In an opinion piece published over the weekend in The Washington Post, Spencer Kim outlined four contributing factors to his son's death. Three of them have been publicized -- an unlocked gate that allowed the Kim family access to a logging road, a delay in getting credit card information and confusion among public agencies during the early stages of the Kims' missing person investigation.
But Spencer Kim also asserted that the Federal Aviation Administration allowed media aircraft too close to the search area. As a result, he said, rescue helicopters stopped searching one afternoon.
During the search, Spencer Kim appealed to U.S. Rep. Brad Sherman, D-Calif., for help. Sherman's office contacted the FAA. As a result, the federal agency placed a temporary flight restriction around the search area, said Laura Brown, an FAA spokeswoman in Washington, D.C.
Brown, contacted after business hours Monday, did not have the details of the restrictions.
Metheny said media aircraft followed the restrictions and never interfered. "It was more of a preventive measure rather than actually having a problem," he said.
Spencer Kim hired Carson Helicopter to help with the search, but it was a private pilot, John Rachor, who found Kati Kim and daughters Penelope, 4, and Sabine, 7 months. Helicopters from the Oregon National Guard and Jackson County also participated at times.
Separately Monday, state Rep. John Lim, R-Gresham, introduced legislation inspired by the Kim search and the search for three climbers lost on Mount Hood. The lawmaker wants to create a state fund to help pay liability insurance and workers' compensation so more people can volunteer for rescues, stiffen penalties for tampering with signs marking a closed road, allow families access to credit card and phone records in emergencies and require climbers on Mount Hood to carry locator beacons.
Conflicts, confusion undermine search: The state sheriffs' group cites leadership and coordination problems
Friday, Jan. 19, 2007
By Steve Suo, Peter Sleeth and Elizabeth Suh
The search for the Kim family in Southern Oregon's rugged mountain country last month was marred by personality conflicts, confusion and poor communication, according to an official investigation into the search effort released Thursday.
The report by the Oregon State Sheriffs' Association found searchers often had little idea who was running things. Some told investigators that they "were inserted into the search, removed and then asked to go back in what seemed like conflicting orders without explanation."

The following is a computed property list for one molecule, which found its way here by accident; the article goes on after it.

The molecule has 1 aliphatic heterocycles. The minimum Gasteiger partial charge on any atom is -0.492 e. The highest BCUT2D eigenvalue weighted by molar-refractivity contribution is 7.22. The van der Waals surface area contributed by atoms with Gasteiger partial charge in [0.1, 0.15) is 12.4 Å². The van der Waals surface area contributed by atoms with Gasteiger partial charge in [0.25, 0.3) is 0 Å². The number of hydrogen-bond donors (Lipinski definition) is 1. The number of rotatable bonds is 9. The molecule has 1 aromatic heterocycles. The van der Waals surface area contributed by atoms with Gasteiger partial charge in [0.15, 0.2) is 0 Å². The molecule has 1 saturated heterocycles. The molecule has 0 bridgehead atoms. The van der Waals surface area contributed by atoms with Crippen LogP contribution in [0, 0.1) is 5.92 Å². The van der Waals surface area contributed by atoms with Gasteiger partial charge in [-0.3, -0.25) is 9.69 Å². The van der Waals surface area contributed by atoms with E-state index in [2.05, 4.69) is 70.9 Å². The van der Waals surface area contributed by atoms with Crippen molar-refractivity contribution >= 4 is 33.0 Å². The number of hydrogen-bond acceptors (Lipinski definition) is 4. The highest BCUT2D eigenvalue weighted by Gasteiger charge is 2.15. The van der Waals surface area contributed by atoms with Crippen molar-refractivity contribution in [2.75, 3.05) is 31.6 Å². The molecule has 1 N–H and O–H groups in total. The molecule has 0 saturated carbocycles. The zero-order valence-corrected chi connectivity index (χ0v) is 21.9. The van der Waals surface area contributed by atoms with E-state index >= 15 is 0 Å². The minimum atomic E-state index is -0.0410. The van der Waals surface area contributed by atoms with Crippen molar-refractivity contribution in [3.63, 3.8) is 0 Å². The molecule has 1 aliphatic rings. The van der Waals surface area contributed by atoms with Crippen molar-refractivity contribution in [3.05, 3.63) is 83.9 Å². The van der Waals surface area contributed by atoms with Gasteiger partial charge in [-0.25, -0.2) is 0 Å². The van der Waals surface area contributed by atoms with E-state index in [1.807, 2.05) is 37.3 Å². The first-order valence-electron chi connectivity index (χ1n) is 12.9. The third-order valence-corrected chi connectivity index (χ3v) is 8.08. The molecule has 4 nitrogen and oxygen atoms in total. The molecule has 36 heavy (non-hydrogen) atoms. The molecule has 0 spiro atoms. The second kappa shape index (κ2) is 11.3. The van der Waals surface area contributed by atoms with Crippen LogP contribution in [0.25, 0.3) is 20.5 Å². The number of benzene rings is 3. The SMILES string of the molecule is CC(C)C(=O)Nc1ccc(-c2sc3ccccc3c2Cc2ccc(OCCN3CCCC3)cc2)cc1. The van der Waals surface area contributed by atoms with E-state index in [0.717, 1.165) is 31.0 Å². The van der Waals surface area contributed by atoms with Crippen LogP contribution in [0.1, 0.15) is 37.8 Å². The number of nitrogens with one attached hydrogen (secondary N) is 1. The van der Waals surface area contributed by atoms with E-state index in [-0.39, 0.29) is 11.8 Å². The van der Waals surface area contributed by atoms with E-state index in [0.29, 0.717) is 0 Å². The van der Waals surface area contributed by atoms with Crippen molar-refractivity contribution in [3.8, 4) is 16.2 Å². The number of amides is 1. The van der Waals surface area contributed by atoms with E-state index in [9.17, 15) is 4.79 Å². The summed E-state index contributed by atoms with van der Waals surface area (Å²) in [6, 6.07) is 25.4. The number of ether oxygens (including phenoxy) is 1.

Ground crews and pilots were using two different map coordinate systems. Failure to share information led helicopters to cover the same ground twice. And a history of clashes between the Josephine County and Jackson County search leaders hampered the effort, the report said.
One search manager told investigators that "nobody was keeping track of searchers in the field, nor were they debriefed when their assignments were completed."
James Kim, 35, and wife Kati, 30, were driving with their two daughters from Portland to Gold Beach on Nov. 25 on the return leg of a Thanksgiving vacation. The San Francisco couple turned onto a logging spur off Bear Camp Road, which runs from Josephine County to the Oregon Coast, and became stuck in the snow.
A house-sitter didn't report the family missing until four days later. Searchers found Kati Kim and daughters Penelope, 4, and Sabine, 7 months, safe at the family car on Dec. 4. The body of James Kim, who had left the car for help, was found Dec. 6. He had died of hypothermia after trekking into a steep canyon.
The sheriffs' investigation was requested by Josephine County after The Oregonian reported that miscues and miscommunication had impeded the search for the Kims. The report now goes to Gov. Ted Kulongoski, who is expected today to announce a task force to study search and rescue in Oregon.
Clash between leaders